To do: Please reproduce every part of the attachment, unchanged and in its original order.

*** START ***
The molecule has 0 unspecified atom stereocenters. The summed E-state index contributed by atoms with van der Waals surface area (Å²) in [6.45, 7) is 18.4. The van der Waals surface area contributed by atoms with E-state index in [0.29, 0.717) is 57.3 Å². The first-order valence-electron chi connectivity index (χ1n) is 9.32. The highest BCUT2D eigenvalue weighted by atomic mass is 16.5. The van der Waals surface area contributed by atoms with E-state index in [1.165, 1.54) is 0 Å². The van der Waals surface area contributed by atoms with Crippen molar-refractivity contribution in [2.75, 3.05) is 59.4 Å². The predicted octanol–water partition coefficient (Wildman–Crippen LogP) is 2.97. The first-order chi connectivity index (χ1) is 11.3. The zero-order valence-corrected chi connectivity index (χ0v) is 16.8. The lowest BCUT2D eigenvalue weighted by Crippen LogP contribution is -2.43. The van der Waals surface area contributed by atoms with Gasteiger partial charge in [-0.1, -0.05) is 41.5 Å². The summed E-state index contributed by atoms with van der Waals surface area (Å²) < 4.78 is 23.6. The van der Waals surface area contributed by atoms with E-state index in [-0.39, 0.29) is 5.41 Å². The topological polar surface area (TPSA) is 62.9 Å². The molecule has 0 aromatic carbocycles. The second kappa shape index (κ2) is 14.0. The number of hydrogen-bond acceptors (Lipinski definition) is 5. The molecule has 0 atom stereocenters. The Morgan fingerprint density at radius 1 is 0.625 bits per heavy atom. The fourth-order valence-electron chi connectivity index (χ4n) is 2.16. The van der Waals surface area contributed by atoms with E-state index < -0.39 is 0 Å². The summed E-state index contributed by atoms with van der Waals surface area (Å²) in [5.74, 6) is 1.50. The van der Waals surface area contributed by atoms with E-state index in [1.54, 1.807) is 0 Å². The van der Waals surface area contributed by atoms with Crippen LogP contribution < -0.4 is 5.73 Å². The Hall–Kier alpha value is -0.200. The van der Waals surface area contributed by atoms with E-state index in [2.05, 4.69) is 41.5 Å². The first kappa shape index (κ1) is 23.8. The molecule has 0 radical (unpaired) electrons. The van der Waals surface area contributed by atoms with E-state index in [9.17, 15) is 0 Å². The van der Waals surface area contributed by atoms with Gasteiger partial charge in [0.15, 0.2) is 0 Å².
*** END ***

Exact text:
The molecule has 0 unspecified atom stereocenters. The summed E-state index contributed by atoms with van der Waals surface area (Å²) in [6.45, 7) is 18.4. The van der Waals surface area contributed by atoms with E-state index in [0.29, 0.717) is 57.3 Å². The first-order valence-electron chi connectivity index (χ1n) is 9.32. The highest BCUT2D eigenvalue weighted by atomic mass is 16.5. The van der Waals surface area contributed by atoms with E-state index in [1.165, 1.54) is 0 Å². The van der Waals surface area contributed by atoms with Crippen molar-refractivity contribution in [2.75, 3.05) is 59.4 Å². The predicted octanol–water partition coefficient (Wildman–Crippen LogP) is 2.97. The first-order chi connectivity index (χ1) is 11.3. The zero-order valence-corrected chi connectivity index (χ0v) is 16.8. The lowest BCUT2D eigenvalue weighted by Crippen LogP contribution is -2.43. The van der Waals surface area contributed by atoms with Gasteiger partial charge in [-0.1, -0.05) is 41.5 Å². The summed E-state index contributed by atoms with van der Waals surface area (Å²) < 4.78 is 23.6. The van der Waals surface area contributed by atoms with E-state index in [-0.39, 0.29) is 5.41 Å². The topological polar surface area (TPSA) is 62.9 Å². The molecule has 0 aromatic carbocycles. The second kappa shape index (κ2) is 14.0. The number of hydrogen-bond acceptors (Lipinski definition) is 5. The molecule has 0 atom stereocenters. The Morgan fingerprint density at radius 1 is 0.625 bits per heavy atom. The fourth-order valence-electron chi connectivity index (χ4n) is 2.16. The van der Waals surface area contributed by atoms with E-state index < -0.39 is 0 Å². The summed E-state index contributed by atoms with van der Waals surface area (Å²) in [5.74, 6) is 1.50. The van der Waals surface area contributed by atoms with E-state index in [1.54, 1.807) is 0 Å². The van der Waals surface area contributed by atoms with Crippen LogP contribution < -0.4 is 5.73 Å². The Hall–Kier alpha value is -0.200. The van der Waals surface area contributed by atoms with E-state index in [2.05, 4.69) is 41.5 Å². The first kappa shape index (κ1) is 23.8. The molecule has 0 radical (unpaired) electrons. The van der Waals surface area contributed by atoms with E-state index in [9.17, 15) is 0 Å². The van der Waals surface area contributed by atoms with Gasteiger partial charge in [0.15, 0.2) is 0 Å².